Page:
CEC Training for OSCs...Community Engagement and Communication Tools for the OSC - December 18, 2013, 1:30PM-3:30PM EST (18:30-20:30 GMT). OSCs are challenged to be well versed in many technical and regulatory aspects of the environmental field. One of the regulatory aspects is the requirement for community involvement as specified in the National Oil and Hazardous Substances Pollution Contingency Plan (NCP). The NCP outlines specific activities, deliverables and timelines that must be followed during a given removal action. In addition to the required community involvement activities, there are many useful and timely activities that an OSC can engage in to support their removal action and avoid miscommunication and confusion between the agency and the public. This two-hour webinar provides practical information and tools including: take-home handouts outlining the specific requirements for community involvement as set forth in the NCP, a discussion on the development of an Administrative Record and public notifications, lessons learned: a community engagement case study, and useful tips for developing presentations and communicating information. For more information and to register, see .

Military Munitions Support Services - Quality - December 19, 2013, 1:00PM-4:45PM EST (18:00-21:45 GMT). This is one of the regular webinar sessions for the Military Munitions Support Services (M2S2) community. During this session, speakers will make presentations on a variety of tools, perspectives, and case studies regarding the planning and implementation of quality processes during the investigation or remediation of Munitions Response Sites. For more information and to register, see .

ITRC Environmental Molecular Diagnostics: New Tools for Better Decisions - January 7, 2013, 2:00PM-4:15PM EST (19:00-21:15 GMT). Environmental molecular diagnostics (EMDs) are a group of advanced and emerging analytical techniques used to analyze biological and chemical characteristics of environmental samples. Although EMDs have been used over the past 25 years in various scientific fields, particularly medical research and diagnostic fields, their application to environmental remediation management is relatively new and rapidly developing. The ITRC Environmental Molecular Diagnostics Fact Sheets (EMD-1, 2011), ITRC Environmental Molecular Diagnostics Technical and Regulatory Guidance (EMD-2, 2013) and this companion Internet-based training will foster the appropriate uses of EMDs and help regulators, consultants, site owners, and other stakeholders to better understand a site and to make decisions based on the results of EMD analyses. At the conclusion of the training, learners will be able to determine when and how to use the ITRC Environmental Molecular Diagnostics Technical and Regulatory Guidance (EMD-2, 2013); define when EMDs can cost-effectively augment traditional remediation data sets; and describe the utility of various types of EMDs during remediation activities. For more information and to register, see or .

ITRC Use and Measurement of Mass Flux and Mass Discharge - January 9, 2014, 11:00AM-1:15PM EST (16:00-18:15 GMT). The ITRC technology overview, Use and Measurement of Mass Flux and Mass Discharge (MASSFLUX-1, 2010), and associated Internet-based training provide a description of the underlying concepts, potential applications, description of methods for measuring and calculating, and case studies of the uses of mass flux and mass discharge. This Technology Overview, and associated Internet-based training are intended to foster the appropriate understanding and application of mass flux and mass discharge estimates, and provide examples of use and analysis. The document and training assumes the participant has a general understanding of hydrogeology, the movement of chemicals in porous media, remediation technologies, and the overall remedial process. For more information and to register, see or .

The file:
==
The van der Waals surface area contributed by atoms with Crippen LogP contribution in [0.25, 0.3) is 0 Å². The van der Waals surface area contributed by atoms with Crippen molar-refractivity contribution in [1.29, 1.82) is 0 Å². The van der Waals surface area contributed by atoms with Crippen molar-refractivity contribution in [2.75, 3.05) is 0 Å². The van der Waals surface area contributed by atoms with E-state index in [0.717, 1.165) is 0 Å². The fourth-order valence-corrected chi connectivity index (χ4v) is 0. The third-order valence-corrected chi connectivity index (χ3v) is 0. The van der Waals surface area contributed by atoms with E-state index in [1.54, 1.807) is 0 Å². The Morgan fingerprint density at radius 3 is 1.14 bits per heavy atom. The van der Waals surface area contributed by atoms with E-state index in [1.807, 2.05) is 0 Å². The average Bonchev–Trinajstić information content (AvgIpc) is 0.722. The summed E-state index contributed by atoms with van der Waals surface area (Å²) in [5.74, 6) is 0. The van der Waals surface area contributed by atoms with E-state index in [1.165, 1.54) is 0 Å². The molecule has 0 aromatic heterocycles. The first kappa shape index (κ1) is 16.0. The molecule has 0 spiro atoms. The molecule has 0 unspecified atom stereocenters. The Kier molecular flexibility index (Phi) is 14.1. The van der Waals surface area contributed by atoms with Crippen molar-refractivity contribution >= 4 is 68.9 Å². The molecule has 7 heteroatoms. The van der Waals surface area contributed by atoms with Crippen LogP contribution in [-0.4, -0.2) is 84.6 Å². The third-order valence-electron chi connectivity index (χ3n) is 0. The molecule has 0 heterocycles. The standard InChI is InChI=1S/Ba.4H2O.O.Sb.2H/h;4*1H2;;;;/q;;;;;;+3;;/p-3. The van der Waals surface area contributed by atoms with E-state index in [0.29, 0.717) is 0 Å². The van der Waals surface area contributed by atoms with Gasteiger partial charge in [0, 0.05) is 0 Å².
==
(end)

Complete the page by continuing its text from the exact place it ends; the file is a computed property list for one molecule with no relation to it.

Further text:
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> New Documents and Web Resources
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Superfund Remedy Report, Fourteenth Edition (EPA 542-R-13-016). The Superfund Remedy Report (SRR), Fourteenth Edition, was published by the EPA Office of Superfund Remediation and Technology Innovation (OSRTI) in November 2013. The SRR 14th Edition summarizes remedy decisions back to 1982 with a focus on the analysis of Superfund remedial actions selected from fiscal years (FY) 2009 to 2011. The report includes remedies selected in 459 decision documents (Records of Decision [RODs], ROD amendments, and Explanations of Significant Differences with changes to remedy components) signed in this three-year period. The SRR compiles data on overall remedy selection and remedies for source materials (such as soil and sediments), groundwater, surface water and air related to vapor intrusion. This edition of the report, for the first time, presents a detailed look at sediment remedies and an analysis of vapor intrusion remedies. The report also analyzes media and contaminants for sites under investigation with planned RODs. The online version includes downloadable appendices that summarize all the remedy components selected for sources and groundwater in each individual decision document (November 2013, 139 pages). View or download at .